A North American species with a historic range from Alaska and Canada to northern Mexico, the bald eagle (Haliaeetus leucocephalus) is an Endangered Species Act success story.
Distinguished by a white head and white tail feathers, bald eagles are powerful, brown birds that may weigh 14 pounds and have a wingspan of 8 feet. Male eagles are smaller. Eagles mate for life, choosing the tops of large trees to build nests, which they typically use and enlarge each year. Nests may reach 10 feet across and weigh a half ton.
Florida has one of the largest populations of Bald Eagles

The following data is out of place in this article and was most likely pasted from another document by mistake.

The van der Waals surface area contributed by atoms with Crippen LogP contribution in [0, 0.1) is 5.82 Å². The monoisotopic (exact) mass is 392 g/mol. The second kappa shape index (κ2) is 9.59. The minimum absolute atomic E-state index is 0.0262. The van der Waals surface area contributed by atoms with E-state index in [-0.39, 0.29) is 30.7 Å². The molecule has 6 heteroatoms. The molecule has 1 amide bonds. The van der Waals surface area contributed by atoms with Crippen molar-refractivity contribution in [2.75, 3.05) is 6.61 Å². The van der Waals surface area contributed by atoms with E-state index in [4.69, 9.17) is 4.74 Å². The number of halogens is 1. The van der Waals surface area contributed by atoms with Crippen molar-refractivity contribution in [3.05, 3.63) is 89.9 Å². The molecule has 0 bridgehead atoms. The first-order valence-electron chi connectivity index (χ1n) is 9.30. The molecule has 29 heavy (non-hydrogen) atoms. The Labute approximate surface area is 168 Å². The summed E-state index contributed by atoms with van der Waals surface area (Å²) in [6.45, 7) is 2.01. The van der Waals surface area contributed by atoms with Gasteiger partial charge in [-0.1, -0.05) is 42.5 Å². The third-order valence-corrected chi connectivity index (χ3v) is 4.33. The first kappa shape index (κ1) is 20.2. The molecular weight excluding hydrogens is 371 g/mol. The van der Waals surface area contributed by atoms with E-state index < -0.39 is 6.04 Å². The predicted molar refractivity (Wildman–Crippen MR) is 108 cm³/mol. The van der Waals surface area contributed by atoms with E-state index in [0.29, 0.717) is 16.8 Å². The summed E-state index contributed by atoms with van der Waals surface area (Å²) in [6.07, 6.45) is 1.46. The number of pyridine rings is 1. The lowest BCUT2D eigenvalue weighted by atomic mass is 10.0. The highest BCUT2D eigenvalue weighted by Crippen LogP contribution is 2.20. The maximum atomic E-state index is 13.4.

in the contiguous United States, second only to Minnesota,
with approximately 1,200 nesting pairs. In 1995 the federal
government down-listed the status of Bald Eagles to threatened,
and the birds were removed from the Endangered Species List
in August 2007. They continue to be protected by the Bald
and Golden Eagle Protection Act and the Migratory Bird Treaty